ST:TAS episode guide – These are the animated voyages of the starship Enterprise...
Whoa, what a mix. You’d guess that going to animation after the original series was taken off the air would allow Star Trek to really go where no one had gone before thanks to the possibility of special effects. And while The Animated Series brought stuff that TOS couldn’t attempt to duplicate – walking flowers, starship battles, pocket universes, really *alien* aliens – the stories are often ultimately freakin’ bizarre. TAS also boasts one bona fide classic: “The Slavers’ Weapon.”
Essentially a continuation of the original series, the Animated Series was a direct result of the ever-increasing rabid fandom of essentially the first-ever cult TV show
Would you believe that Star Trek: The Animated Series is the only ST show ever to win a non-technical, non-design Emmy? In 1975, season two of ST:TAS, despite containing just six episodes, took him the prize for Outstanding Entertainment – Children’s Series. (In fact, in the 24 subsequent seasons’ worth of Star Trek series, just one major Emmy nomination has been garnered by the franchise: A Best Series nod in 1994; ridiculous when one considers the acting tours de force Patrick Stewart and Brent Spiner were putting in weekly on STTNG.)
The award was obviously to be taken pride in, but also was a bit of a no-brainer, for ST:TAS may be considered the first cartoon series not explicitly for children. Each of the scripts might have been produced for the 1960s live-action series, and one story even featured characters’ deaths – an absolute no-no for years to come at Filmatron.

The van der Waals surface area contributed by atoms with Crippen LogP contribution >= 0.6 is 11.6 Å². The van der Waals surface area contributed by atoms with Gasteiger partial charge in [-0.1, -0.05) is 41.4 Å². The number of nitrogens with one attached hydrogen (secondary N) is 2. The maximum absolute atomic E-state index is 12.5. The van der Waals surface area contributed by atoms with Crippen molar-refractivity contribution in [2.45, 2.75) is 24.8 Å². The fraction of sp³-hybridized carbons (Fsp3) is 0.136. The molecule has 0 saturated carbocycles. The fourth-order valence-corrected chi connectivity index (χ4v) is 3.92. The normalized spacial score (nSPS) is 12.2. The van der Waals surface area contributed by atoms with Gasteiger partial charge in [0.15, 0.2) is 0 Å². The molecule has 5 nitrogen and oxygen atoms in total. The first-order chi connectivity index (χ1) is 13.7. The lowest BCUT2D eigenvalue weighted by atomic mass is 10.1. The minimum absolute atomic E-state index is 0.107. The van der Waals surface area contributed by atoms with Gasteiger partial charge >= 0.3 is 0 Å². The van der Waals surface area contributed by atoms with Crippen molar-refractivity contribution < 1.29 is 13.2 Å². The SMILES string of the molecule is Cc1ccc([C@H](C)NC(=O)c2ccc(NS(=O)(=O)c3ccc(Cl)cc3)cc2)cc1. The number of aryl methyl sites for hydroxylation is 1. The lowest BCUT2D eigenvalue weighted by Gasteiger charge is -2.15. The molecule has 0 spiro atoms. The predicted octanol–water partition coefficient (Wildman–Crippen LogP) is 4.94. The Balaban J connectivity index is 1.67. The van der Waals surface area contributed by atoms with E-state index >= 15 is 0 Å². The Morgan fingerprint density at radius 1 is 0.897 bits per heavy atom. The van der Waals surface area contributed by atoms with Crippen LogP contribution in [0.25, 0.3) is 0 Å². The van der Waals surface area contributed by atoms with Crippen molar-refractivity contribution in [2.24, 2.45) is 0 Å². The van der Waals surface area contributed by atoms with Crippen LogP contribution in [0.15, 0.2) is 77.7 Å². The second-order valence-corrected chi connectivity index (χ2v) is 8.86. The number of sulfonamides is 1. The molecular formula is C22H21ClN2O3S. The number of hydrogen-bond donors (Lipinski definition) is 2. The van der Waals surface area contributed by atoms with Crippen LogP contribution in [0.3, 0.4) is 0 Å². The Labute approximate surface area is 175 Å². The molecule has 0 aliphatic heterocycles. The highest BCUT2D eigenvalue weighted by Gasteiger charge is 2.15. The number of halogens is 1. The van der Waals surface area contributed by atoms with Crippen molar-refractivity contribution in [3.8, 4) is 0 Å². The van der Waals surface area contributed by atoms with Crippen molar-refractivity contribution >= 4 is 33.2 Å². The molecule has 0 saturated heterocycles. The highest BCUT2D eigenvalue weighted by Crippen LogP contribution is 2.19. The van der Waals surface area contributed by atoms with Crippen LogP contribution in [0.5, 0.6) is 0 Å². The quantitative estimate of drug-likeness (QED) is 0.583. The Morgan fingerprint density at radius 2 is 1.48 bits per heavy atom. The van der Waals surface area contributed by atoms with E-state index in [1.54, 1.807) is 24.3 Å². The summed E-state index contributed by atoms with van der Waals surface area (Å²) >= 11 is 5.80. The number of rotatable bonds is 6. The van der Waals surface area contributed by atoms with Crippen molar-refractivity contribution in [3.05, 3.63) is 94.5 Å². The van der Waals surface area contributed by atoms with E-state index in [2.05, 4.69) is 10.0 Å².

Just check out some of the writers enlisted to participate: D.C. Fontana and David Gerrold, who have participated in multiple series and mediums contributed early. Though shafted by the production team, Walter Keonig (a.k.a. Chekov) contributed “The Infinite Vulcan”, something of a take on the Khan-introducing episode “Space Seed.” And no less than science-fiction giant Larry Niven even molded a script from one of his prizewinning short stories for the 1974 season.
Of course, not everything was brilliant. Serious Star Trek junkies and canon worshipers will despise certain continuity-busting elements of The Animated Series. Among the crimes perpetuated by Roddenberry and Filmatron in the 70s series include misidentifying the original captain of the Enterprise, including a holodeck on the Enterprise (and naturally said episode is the weakest of TAS’s run) and other technology that cut against the grain of the established series.
At Star Trek Guide, we’d advise those offended fans to apply a little head canon to the internal contradictions within The Animated Series, because the truth is TAS plays as an extension to the Original Series, part of the five-year mission with everything proper about Star Trek left intact. It’s decent stuff, all in all – even for the hardcores.